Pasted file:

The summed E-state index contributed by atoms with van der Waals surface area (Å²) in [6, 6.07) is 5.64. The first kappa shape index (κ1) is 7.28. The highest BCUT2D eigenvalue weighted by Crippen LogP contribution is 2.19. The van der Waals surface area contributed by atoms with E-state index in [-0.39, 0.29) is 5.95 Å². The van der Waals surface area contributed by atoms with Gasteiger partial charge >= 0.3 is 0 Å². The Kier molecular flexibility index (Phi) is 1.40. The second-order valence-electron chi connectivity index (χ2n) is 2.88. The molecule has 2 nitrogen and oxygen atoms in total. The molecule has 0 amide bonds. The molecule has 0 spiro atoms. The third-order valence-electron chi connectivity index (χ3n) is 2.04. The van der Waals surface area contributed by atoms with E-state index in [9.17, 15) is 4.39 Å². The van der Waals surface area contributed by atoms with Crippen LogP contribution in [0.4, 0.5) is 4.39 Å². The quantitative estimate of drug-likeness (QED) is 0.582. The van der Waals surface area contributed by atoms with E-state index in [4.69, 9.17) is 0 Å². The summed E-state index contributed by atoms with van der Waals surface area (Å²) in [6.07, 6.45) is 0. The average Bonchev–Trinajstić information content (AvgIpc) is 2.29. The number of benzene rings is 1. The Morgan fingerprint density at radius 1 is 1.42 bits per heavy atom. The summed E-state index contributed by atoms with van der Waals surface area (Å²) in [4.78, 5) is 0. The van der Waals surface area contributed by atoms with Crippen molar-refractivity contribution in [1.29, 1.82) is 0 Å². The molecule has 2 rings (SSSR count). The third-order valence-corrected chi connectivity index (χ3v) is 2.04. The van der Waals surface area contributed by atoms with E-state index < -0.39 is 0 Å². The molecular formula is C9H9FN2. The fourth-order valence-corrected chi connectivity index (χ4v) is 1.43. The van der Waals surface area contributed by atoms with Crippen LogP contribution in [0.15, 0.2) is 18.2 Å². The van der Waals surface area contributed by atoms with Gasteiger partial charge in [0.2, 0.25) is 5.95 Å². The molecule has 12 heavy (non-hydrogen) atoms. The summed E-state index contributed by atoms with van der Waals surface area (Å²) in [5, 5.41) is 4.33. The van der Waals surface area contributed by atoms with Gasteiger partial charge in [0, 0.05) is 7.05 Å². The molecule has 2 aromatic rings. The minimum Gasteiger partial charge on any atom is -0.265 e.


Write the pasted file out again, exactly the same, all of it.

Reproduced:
The summed E-state index contributed by atoms with van der Waals surface area (Å²) in [6, 6.07) is 5.64. The first kappa shape index (κ1) is 7.28. The highest BCUT2D eigenvalue weighted by Crippen LogP contribution is 2.19. The van der Waals surface area contributed by atoms with E-state index in [-0.39, 0.29) is 5.95 Å². The van der Waals surface area contributed by atoms with Gasteiger partial charge >= 0.3 is 0 Å². The Kier molecular flexibility index (Phi) is 1.40. The second-order valence-electron chi connectivity index (χ2n) is 2.88. The molecule has 2 nitrogen and oxygen atoms in total. The molecule has 0 amide bonds. The molecule has 0 spiro atoms. The third-order valence-electron chi connectivity index (χ3n) is 2.04. The van der Waals surface area contributed by atoms with E-state index in [9.17, 15) is 4.39 Å². The van der Waals surface area contributed by atoms with Crippen LogP contribution in [0.4, 0.5) is 4.39 Å². The quantitative estimate of drug-likeness (QED) is 0.582. The van der Waals surface area contributed by atoms with E-state index in [4.69, 9.17) is 0 Å². The summed E-state index contributed by atoms with van der Waals surface area (Å²) in [6.07, 6.45) is 0. The average Bonchev–Trinajstić information content (AvgIpc) is 2.29. The number of benzene rings is 1. The Morgan fingerprint density at radius 1 is 1.42 bits per heavy atom. The summed E-state index contributed by atoms with van der Waals surface area (Å²) in [4.78, 5) is 0. The van der Waals surface area contributed by atoms with Crippen molar-refractivity contribution in [1.29, 1.82) is 0 Å². The molecule has 2 rings (SSSR count). The third-order valence-corrected chi connectivity index (χ3v) is 2.04. The van der Waals surface area contributed by atoms with E-state index < -0.39 is 0 Å². The molecular formula is C9H9FN2. The fourth-order valence-corrected chi connectivity index (χ4v) is 1.43. The van der Waals surface area contributed by atoms with Crippen LogP contribution in [0.15, 0.2) is 18.2 Å². The van der Waals surface area contributed by atoms with Gasteiger partial charge in [0.2, 0.25) is 5.95 Å². The molecule has 12 heavy (non-hydrogen) atoms. The summed E-state index contributed by atoms with van der Waals surface area (Å²) in [5, 5.41) is 4.33. The van der Waals surface area contributed by atoms with Gasteiger partial charge in [0, 0.05) is 7.05 Å². The molecule has 2 aromatic rings. The minimum Gasteiger partial charge on any atom is -0.265 e.